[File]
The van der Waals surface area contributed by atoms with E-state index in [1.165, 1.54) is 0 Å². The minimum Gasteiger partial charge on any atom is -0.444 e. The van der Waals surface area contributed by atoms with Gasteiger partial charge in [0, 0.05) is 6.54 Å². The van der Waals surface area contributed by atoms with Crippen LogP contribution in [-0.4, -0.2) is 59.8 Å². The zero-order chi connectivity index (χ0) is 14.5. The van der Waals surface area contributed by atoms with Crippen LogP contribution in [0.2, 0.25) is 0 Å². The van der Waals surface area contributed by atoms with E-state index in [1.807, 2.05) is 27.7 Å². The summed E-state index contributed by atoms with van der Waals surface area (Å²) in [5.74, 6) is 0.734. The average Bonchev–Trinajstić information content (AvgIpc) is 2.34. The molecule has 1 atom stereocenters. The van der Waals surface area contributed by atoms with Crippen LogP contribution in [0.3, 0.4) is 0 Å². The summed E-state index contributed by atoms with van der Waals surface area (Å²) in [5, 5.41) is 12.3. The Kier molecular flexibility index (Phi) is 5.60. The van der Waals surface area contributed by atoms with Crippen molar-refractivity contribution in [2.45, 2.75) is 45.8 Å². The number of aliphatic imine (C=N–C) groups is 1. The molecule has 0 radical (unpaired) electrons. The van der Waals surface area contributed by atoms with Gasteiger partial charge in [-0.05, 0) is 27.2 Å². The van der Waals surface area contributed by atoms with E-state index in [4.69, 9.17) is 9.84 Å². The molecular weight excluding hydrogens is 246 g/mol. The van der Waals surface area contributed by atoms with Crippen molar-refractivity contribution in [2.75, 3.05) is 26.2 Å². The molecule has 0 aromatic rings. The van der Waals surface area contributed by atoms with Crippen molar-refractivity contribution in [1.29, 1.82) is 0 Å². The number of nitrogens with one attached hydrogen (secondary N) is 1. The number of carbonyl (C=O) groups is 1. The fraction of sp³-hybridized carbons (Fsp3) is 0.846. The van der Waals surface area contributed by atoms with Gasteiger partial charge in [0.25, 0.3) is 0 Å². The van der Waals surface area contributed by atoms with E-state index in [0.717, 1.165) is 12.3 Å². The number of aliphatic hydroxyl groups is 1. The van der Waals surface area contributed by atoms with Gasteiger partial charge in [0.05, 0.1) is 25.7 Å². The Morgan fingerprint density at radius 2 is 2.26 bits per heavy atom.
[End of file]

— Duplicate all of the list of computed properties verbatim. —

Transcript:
The van der Waals surface area contributed by atoms with E-state index in [1.165, 1.54) is 0 Å². The minimum Gasteiger partial charge on any atom is -0.444 e. The van der Waals surface area contributed by atoms with Gasteiger partial charge in [0, 0.05) is 6.54 Å². The van der Waals surface area contributed by atoms with Crippen LogP contribution in [-0.4, -0.2) is 59.8 Å². The zero-order chi connectivity index (χ0) is 14.5. The van der Waals surface area contributed by atoms with Crippen LogP contribution in [0.2, 0.25) is 0 Å². The van der Waals surface area contributed by atoms with E-state index in [1.807, 2.05) is 27.7 Å². The summed E-state index contributed by atoms with van der Waals surface area (Å²) in [5.74, 6) is 0.734. The average Bonchev–Trinajstić information content (AvgIpc) is 2.34. The molecule has 1 atom stereocenters. The van der Waals surface area contributed by atoms with Crippen LogP contribution in [0.3, 0.4) is 0 Å². The summed E-state index contributed by atoms with van der Waals surface area (Å²) in [5, 5.41) is 12.3. The Kier molecular flexibility index (Phi) is 5.60. The van der Waals surface area contributed by atoms with Crippen molar-refractivity contribution in [2.45, 2.75) is 45.8 Å². The number of aliphatic imine (C=N–C) groups is 1. The molecule has 0 radical (unpaired) electrons. The van der Waals surface area contributed by atoms with Gasteiger partial charge in [-0.05, 0) is 27.2 Å². The van der Waals surface area contributed by atoms with E-state index in [4.69, 9.17) is 9.84 Å². The molecular weight excluding hydrogens is 246 g/mol. The van der Waals surface area contributed by atoms with Crippen molar-refractivity contribution in [2.75, 3.05) is 26.2 Å². The molecule has 0 aromatic rings. The van der Waals surface area contributed by atoms with Crippen molar-refractivity contribution in [1.29, 1.82) is 0 Å². The number of nitrogens with one attached hydrogen (secondary N) is 1. The number of carbonyl (C=O) groups is 1. The fraction of sp³-hybridized carbons (Fsp3) is 0.846. The van der Waals surface area contributed by atoms with Gasteiger partial charge in [0.25, 0.3) is 0 Å². The van der Waals surface area contributed by atoms with E-state index in [0.717, 1.165) is 12.3 Å². The number of aliphatic hydroxyl groups is 1. The van der Waals surface area contributed by atoms with Gasteiger partial charge in [0.05, 0.1) is 25.7 Å². The Morgan fingerprint density at radius 2 is 2.26 bits per heavy atom.